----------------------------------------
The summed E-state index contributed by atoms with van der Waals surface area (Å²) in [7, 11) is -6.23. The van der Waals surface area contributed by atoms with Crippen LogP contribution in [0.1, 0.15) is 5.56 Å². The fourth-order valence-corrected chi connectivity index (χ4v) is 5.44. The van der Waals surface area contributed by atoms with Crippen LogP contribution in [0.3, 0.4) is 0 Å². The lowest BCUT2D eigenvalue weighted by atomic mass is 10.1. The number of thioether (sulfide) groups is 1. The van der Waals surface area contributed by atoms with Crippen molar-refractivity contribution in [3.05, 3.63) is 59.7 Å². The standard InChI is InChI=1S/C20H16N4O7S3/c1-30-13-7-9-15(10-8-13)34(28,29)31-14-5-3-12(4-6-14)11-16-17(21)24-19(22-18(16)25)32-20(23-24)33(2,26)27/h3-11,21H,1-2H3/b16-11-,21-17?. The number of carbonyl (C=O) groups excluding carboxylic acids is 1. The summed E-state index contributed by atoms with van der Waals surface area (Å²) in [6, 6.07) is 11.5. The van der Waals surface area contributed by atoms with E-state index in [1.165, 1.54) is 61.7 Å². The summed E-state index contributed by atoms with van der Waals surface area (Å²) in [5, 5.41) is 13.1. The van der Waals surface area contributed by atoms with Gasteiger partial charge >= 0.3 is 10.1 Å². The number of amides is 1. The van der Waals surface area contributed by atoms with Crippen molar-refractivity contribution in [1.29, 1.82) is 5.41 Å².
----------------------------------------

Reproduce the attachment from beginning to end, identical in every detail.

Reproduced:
The summed E-state index contributed by atoms with van der Waals surface area (Å²) in [7, 11) is -6.23. The van der Waals surface area contributed by atoms with Crippen LogP contribution in [0.1, 0.15) is 5.56 Å². The fourth-order valence-corrected chi connectivity index (χ4v) is 5.44. The van der Waals surface area contributed by atoms with Crippen LogP contribution in [0.3, 0.4) is 0 Å². The lowest BCUT2D eigenvalue weighted by atomic mass is 10.1. The number of thioether (sulfide) groups is 1. The van der Waals surface area contributed by atoms with Crippen molar-refractivity contribution in [3.05, 3.63) is 59.7 Å². The standard InChI is InChI=1S/C20H16N4O7S3/c1-30-13-7-9-15(10-8-13)34(28,29)31-14-5-3-12(4-6-14)11-16-17(21)24-19(22-18(16)25)32-20(23-24)33(2,26)27/h3-11,21H,1-2H3/b16-11-,21-17?. The number of carbonyl (C=O) groups excluding carboxylic acids is 1. The summed E-state index contributed by atoms with van der Waals surface area (Å²) in [6, 6.07) is 11.5. The van der Waals surface area contributed by atoms with E-state index in [1.165, 1.54) is 61.7 Å². The summed E-state index contributed by atoms with van der Waals surface area (Å²) in [5, 5.41) is 13.1. The van der Waals surface area contributed by atoms with Gasteiger partial charge >= 0.3 is 10.1 Å². The number of amides is 1. The van der Waals surface area contributed by atoms with Crippen molar-refractivity contribution in [1.29, 1.82) is 5.41 Å².